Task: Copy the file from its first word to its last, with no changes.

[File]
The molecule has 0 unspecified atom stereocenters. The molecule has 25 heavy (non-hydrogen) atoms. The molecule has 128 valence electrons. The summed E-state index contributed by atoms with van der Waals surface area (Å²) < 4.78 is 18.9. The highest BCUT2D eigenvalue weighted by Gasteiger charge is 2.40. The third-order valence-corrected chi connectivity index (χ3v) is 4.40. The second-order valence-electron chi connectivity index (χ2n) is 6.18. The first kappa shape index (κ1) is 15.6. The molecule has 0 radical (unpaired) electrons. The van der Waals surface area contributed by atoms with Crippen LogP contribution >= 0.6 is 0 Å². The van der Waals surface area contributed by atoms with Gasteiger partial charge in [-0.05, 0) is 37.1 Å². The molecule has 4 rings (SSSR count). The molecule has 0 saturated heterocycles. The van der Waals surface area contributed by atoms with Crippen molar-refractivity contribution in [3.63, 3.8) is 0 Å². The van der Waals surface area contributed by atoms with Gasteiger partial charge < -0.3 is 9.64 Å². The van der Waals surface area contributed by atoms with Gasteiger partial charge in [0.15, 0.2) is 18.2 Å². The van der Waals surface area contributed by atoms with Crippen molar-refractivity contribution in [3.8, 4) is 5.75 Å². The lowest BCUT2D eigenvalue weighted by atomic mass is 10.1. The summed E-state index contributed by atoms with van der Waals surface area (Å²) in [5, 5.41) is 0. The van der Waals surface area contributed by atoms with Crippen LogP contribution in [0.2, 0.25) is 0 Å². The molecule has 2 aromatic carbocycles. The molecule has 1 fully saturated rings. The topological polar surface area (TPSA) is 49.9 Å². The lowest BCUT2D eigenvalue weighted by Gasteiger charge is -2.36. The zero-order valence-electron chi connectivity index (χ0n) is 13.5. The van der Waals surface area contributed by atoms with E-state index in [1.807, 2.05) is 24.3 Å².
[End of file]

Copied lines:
The molecule has 0 unspecified atom stereocenters. The molecule has 25 heavy (non-hydrogen) atoms. The molecule has 128 valence electrons. The summed E-state index contributed by atoms with van der Waals surface area (Å²) < 4.78 is 18.9. The highest BCUT2D eigenvalue weighted by Gasteiger charge is 2.40. The third-order valence-corrected chi connectivity index (χ3v) is 4.40. The second-order valence-electron chi connectivity index (χ2n) is 6.18. The first kappa shape index (κ1) is 15.6. The molecule has 0 radical (unpaired) electrons. The van der Waals surface area contributed by atoms with Crippen LogP contribution >= 0.6 is 0 Å². The van der Waals surface area contributed by atoms with Gasteiger partial charge in [-0.05, 0) is 37.1 Å². The molecule has 4 rings (SSSR count). The molecule has 0 saturated heterocycles. The van der Waals surface area contributed by atoms with Crippen molar-refractivity contribution in [3.63, 3.8) is 0 Å². The van der Waals surface area contributed by atoms with Gasteiger partial charge < -0.3 is 9.64 Å². The van der Waals surface area contributed by atoms with Gasteiger partial charge in [0.15, 0.2) is 18.2 Å². The van der Waals surface area contributed by atoms with Crippen molar-refractivity contribution in [3.8, 4) is 5.75 Å². The lowest BCUT2D eigenvalue weighted by atomic mass is 10.1. The summed E-state index contributed by atoms with van der Waals surface area (Å²) in [5, 5.41) is 0. The van der Waals surface area contributed by atoms with Crippen LogP contribution in [0.2, 0.25) is 0 Å². The molecule has 2 aromatic carbocycles. The molecule has 1 fully saturated rings. The topological polar surface area (TPSA) is 49.9 Å². The lowest BCUT2D eigenvalue weighted by Gasteiger charge is -2.36. The zero-order valence-electron chi connectivity index (χ0n) is 13.5. The van der Waals surface area contributed by atoms with E-state index in [1.807, 2.05) is 24.3 Å².